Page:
Having had schizoaffective disorder for ten years has forced me to learn a great deal about how to live while being symptomatic. I’ve experienced auditory and visual hallucinations, anxiety, exorbitant amounts of stress, social dysfunction, and also a number of fears associated with my episodes. Although I’ve been able to eliminate/limit many of those symptoms through journaling and talk therapy I’ve realized I still need coping mechanisms. The most important part of coping with any symptom of schizoaffective disorder has been knowing my triggers.
In prior years I wasn’t fully aware of all my triggers therefore I was subjecting myself to stimuli that triggered symptoms without even realizing I was throwing myself in the fire. My biggest trigger has been reading other people’s writing at length. From ages 25-27 I read close to 250 novels in my pursuit of becoming a writer until I finally realized reading is one of my biggest triggers. After reading for four to five hours per day I was usually nauseous at the end of the day, my equilibrium was slightly off, I was having auditory and visual hallucinations, socializing was difficult, and most of my symptoms were at their height. Finally realizing that reading was my most loaded trigger was a huge relief because it gave me control over a great portion of my illness, that being the cause for a number of symptoms. This has been the case with other symptoms too. I continued pursuing writing and continued to read in smaller doses and having a healthier mind improved my writing. I originally thought my writing would become worse from not continuing to read good literature in volume but eliminating a trigger helped me to improve.
The reading trigger was an effect of having experienced my first episode of schizophrenia/bipolar while I was an English major at UNH from ages 19-22. I completed the coursework for two and a half years as I digressed but during that time I was always reading therefore it somehow became tied to my symptoms. Knowing that reading was a major trigger was extremely important because it taught me a great deal about my illness and how to cope with it. By finding and analyzing the reasons reading was a trigger I uncovered some of my greater fears from my episodes and also from earlier years in my life. Uncovering these fears allowed me to face them and pacify them thus improving my mind’s functionality and helping me improve with social interactions.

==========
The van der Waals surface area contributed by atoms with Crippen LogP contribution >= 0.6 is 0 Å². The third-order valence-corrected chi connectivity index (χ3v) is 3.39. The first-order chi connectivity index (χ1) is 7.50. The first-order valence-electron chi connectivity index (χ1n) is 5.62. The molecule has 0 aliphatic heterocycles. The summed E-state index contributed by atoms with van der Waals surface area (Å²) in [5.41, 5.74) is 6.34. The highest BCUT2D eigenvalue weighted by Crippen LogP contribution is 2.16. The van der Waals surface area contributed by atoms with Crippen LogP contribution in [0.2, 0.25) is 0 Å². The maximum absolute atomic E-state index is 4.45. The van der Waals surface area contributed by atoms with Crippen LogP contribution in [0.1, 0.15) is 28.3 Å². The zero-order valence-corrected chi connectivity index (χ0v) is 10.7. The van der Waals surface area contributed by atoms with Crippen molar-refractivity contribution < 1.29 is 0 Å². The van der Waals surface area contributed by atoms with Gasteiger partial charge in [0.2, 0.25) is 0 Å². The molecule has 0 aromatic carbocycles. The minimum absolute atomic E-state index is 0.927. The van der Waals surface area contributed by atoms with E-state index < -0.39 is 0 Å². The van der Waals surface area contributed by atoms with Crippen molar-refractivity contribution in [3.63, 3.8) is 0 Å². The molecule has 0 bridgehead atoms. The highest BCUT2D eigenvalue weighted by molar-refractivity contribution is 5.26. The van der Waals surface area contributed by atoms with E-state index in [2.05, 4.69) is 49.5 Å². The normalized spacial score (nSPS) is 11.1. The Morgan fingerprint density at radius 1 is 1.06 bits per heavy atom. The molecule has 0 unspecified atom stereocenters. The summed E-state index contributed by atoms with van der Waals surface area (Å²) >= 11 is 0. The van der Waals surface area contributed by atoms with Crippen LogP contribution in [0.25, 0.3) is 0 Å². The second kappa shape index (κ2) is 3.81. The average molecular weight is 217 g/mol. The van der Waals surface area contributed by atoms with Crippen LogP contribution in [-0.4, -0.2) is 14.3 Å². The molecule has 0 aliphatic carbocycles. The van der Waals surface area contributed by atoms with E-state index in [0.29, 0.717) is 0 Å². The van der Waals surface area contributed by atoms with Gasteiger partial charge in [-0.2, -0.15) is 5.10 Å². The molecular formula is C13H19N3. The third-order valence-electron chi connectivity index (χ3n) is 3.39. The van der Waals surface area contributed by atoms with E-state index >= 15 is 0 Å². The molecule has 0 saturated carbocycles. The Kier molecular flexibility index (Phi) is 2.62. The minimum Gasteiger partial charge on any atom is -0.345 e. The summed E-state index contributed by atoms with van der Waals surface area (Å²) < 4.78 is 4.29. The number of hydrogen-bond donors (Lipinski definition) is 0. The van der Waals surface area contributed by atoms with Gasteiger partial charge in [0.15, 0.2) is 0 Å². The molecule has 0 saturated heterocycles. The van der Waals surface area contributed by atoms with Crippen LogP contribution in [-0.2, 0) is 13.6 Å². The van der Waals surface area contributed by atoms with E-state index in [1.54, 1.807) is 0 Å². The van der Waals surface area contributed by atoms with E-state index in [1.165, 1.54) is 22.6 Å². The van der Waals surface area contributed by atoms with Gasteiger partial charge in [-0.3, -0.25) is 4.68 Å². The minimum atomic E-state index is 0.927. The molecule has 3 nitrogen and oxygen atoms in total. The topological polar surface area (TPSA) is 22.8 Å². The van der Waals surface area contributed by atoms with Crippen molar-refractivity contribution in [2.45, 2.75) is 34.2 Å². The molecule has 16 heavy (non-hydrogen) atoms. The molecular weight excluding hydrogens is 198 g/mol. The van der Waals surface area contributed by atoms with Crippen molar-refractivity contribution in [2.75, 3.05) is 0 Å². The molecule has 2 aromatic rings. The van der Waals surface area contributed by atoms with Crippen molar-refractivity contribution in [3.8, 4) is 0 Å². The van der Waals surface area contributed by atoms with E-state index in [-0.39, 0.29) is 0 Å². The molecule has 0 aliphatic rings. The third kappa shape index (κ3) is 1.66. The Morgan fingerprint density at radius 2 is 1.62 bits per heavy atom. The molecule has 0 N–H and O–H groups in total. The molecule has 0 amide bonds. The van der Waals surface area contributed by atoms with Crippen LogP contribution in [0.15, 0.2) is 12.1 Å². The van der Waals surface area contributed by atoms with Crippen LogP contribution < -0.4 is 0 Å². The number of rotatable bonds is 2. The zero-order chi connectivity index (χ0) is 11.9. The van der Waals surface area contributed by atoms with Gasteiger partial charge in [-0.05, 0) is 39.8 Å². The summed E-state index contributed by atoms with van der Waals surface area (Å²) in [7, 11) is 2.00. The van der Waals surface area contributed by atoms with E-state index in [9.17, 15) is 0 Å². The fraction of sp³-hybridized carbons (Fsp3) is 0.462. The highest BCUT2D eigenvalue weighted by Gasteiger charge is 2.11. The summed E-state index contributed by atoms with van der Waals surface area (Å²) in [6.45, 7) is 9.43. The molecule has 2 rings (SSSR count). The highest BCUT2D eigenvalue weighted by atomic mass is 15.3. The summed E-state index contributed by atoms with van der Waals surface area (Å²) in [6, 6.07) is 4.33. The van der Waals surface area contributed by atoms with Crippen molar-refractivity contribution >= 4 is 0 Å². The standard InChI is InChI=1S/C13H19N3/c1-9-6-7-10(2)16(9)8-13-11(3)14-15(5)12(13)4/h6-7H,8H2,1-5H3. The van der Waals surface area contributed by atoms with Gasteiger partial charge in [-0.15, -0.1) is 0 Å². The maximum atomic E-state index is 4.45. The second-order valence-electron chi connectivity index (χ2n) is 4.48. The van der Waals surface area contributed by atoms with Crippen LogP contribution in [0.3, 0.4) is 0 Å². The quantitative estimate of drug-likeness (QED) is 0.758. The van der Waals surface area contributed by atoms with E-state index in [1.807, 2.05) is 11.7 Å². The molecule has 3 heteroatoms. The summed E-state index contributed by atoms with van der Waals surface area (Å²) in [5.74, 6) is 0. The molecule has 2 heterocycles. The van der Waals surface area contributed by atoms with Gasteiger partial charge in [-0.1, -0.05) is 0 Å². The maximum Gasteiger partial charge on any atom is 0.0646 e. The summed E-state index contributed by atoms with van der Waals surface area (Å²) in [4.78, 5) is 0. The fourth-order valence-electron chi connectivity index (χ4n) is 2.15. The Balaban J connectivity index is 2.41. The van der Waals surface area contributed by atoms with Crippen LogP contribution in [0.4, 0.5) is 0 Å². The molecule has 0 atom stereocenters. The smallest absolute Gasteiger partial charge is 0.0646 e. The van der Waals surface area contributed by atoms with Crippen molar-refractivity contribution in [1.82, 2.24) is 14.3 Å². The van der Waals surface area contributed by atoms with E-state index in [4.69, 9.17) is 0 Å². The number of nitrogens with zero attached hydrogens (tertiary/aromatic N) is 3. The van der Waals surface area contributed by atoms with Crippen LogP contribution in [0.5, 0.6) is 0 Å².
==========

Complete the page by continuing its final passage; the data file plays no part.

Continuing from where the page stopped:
From this reading trigger I learned that I had been dealing with a personality disorder several years ago. I had been made fun of a great deal while growing up and during my first episode of schizophrenia I tried changing who I was through reading so I wouldn’t be made fun of anymore. During my episodic years I felt the reason I had been made fun of so much may have been a result of the effects that external stimuli had on my mind. I thought watching too much television and movies had made me lame which caused people to make fun of me. Although I couldn’t change the fact that these stimuli were still triggers for me I was able to address some of the personality issues thus greatly reducing my social anxiety which for years was a huge burden for me.